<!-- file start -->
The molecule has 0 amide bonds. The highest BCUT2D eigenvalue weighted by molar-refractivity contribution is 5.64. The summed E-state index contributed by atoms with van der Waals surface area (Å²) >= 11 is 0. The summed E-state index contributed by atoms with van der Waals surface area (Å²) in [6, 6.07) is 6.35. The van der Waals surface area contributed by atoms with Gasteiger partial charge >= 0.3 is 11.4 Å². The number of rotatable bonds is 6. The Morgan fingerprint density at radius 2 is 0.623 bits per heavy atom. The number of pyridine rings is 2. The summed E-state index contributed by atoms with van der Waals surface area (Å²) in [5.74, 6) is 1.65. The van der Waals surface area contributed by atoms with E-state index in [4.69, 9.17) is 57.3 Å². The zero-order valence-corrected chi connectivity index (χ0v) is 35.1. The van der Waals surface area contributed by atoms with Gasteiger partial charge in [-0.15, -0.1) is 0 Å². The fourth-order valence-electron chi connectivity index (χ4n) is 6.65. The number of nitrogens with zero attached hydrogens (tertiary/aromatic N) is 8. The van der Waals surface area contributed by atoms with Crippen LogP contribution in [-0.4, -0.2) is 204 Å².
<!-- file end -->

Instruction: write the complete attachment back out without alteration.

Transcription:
The molecule has 0 amide bonds. The highest BCUT2D eigenvalue weighted by molar-refractivity contribution is 5.64. The summed E-state index contributed by atoms with van der Waals surface area (Å²) >= 11 is 0. The summed E-state index contributed by atoms with van der Waals surface area (Å²) in [6, 6.07) is 6.35. The van der Waals surface area contributed by atoms with Gasteiger partial charge >= 0.3 is 11.4 Å². The number of rotatable bonds is 6. The Morgan fingerprint density at radius 2 is 0.623 bits per heavy atom. The number of pyridine rings is 2. The summed E-state index contributed by atoms with van der Waals surface area (Å²) in [5.74, 6) is 1.65. The van der Waals surface area contributed by atoms with E-state index in [4.69, 9.17) is 57.3 Å². The zero-order valence-corrected chi connectivity index (χ0v) is 35.1. The van der Waals surface area contributed by atoms with Gasteiger partial charge in [-0.15, -0.1) is 0 Å². The fourth-order valence-electron chi connectivity index (χ4n) is 6.65. The number of nitrogens with zero attached hydrogens (tertiary/aromatic N) is 8. The van der Waals surface area contributed by atoms with Crippen LogP contribution in [-0.4, -0.2) is 204 Å².